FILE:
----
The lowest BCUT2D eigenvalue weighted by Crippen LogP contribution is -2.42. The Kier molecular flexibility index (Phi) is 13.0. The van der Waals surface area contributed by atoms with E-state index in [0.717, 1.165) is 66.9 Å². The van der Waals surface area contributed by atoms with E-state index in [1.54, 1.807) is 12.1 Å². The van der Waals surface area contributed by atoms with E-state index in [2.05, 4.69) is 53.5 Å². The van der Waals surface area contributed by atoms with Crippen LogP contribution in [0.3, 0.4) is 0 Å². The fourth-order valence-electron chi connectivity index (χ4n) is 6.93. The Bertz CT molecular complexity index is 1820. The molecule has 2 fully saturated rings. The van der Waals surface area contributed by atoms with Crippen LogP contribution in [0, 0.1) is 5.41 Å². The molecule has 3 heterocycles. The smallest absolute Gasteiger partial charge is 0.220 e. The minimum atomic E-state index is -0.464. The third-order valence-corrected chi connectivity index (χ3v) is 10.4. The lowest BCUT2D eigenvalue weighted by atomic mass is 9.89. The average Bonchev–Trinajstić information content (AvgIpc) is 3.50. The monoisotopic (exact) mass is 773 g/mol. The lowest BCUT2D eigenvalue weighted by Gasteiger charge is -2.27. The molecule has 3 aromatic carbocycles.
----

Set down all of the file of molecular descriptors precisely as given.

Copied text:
The lowest BCUT2D eigenvalue weighted by Crippen LogP contribution is -2.42. The Kier molecular flexibility index (Phi) is 13.0. The van der Waals surface area contributed by atoms with E-state index in [0.717, 1.165) is 66.9 Å². The van der Waals surface area contributed by atoms with E-state index in [1.54, 1.807) is 12.1 Å². The van der Waals surface area contributed by atoms with E-state index in [2.05, 4.69) is 53.5 Å². The van der Waals surface area contributed by atoms with Crippen LogP contribution in [0.3, 0.4) is 0 Å². The fourth-order valence-electron chi connectivity index (χ4n) is 6.93. The Bertz CT molecular complexity index is 1820. The molecule has 2 fully saturated rings. The van der Waals surface area contributed by atoms with Crippen LogP contribution in [0, 0.1) is 5.41 Å². The molecule has 3 heterocycles. The smallest absolute Gasteiger partial charge is 0.220 e. The minimum atomic E-state index is -0.464. The third-order valence-corrected chi connectivity index (χ3v) is 10.4. The lowest BCUT2D eigenvalue weighted by atomic mass is 9.89. The average Bonchev–Trinajstić information content (AvgIpc) is 3.50. The monoisotopic (exact) mass is 773 g/mol. The lowest BCUT2D eigenvalue weighted by Gasteiger charge is -2.27. The molecule has 3 aromatic carbocycles.